Christocentric theology amidst a Trinitarian framework

Recently, I had a comment on a post about The Jesus Manifesto. The comment was a question and I answered the question in the comment stream but thought it might also make a good post. The question was, “I¢â‚¬â„¢m wondering if you have found a conherent way in which to articulate Christocentricity from a Trinitarian framework?” Here’s my response:

Christocentricity from a Trinitarian framework actually stems from this week’s lectionary text from John¢â‚¬â„¢s Gospel (16:12-15) this past week for Trinity week. It¢â‚¬â„¢s the unselfishness of the Godhead.

There is a humble give and take within the framework of the trinity. All that the Father has has been given to the Son. All that the Son has is declared by the Spirit. The Spirit acts as the conduit for all things from the Father through the Son.

The word ¢â‚¬Å“take¢â‚¬ or ¢â‚¬Å“receive¢â‚¬ in vs 14 is lambano which can mean either take or receive and as such caries a dual meaning in this case I believe. The Father is selfless enough to give. The Son is selfless enough to receive (not take). As a result, they do not withhold what they possess but all that they have is for the benefit of them all. Not only do they share it amongst themselves, they are unselfish enough to share it with the community of Faith (at large) whose unselfishness is then to be shared with the world.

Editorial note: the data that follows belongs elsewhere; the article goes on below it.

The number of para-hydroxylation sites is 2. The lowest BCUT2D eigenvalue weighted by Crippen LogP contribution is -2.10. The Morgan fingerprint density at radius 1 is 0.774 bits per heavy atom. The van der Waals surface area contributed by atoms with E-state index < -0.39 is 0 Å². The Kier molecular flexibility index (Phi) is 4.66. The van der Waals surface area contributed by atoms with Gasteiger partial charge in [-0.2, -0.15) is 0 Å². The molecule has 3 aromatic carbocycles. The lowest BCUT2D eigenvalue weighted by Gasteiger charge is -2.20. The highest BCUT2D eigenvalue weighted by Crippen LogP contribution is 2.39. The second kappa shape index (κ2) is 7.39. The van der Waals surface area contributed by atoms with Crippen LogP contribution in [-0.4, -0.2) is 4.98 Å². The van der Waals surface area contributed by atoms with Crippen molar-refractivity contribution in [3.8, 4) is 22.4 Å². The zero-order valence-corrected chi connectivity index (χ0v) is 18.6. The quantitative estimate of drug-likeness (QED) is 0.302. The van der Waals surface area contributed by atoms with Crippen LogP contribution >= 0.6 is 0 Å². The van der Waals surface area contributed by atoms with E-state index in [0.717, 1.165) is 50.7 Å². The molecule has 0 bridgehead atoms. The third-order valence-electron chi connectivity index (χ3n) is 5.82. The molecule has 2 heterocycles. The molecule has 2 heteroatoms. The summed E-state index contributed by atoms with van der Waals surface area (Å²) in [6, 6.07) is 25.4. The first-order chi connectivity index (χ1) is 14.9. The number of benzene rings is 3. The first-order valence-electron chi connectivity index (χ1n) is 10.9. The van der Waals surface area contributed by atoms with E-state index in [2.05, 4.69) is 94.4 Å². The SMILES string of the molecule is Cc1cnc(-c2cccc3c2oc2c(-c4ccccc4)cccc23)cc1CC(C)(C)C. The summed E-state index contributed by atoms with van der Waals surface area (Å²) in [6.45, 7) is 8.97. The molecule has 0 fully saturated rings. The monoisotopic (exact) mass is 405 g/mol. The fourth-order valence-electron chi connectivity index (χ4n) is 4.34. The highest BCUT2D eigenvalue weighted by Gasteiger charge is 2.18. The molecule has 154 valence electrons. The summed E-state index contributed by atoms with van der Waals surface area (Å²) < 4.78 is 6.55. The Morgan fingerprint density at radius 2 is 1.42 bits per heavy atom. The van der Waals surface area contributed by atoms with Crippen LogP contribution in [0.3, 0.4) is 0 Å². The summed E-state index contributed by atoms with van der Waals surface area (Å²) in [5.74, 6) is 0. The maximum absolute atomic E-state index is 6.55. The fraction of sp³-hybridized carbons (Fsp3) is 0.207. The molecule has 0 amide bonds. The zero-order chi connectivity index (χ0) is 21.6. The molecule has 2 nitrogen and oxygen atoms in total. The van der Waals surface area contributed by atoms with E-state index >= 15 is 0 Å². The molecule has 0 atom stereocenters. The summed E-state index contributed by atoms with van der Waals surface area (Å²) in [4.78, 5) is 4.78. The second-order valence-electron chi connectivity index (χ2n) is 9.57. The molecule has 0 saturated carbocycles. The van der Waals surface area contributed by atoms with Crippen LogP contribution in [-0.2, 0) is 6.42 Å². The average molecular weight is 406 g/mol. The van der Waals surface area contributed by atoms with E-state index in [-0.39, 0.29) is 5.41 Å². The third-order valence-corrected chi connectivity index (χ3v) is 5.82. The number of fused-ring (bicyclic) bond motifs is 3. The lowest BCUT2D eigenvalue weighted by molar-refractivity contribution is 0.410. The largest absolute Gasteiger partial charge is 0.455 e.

And yet, the Spirit points back to Jesus. Phil 2 tells us that the unselfishness of the Father redirects praise to the Son. It¢â‚¬â„¢s their selflessness that allows them to point the praise back to Word-Made-Flesh.

Your thoughts?

David has been a systems thinker most of his life. He has started three businesses as well as designed and developed systems and processes in existing organizations. He has a Doctorate in Leadership and has also done additional post-graduate work in communications.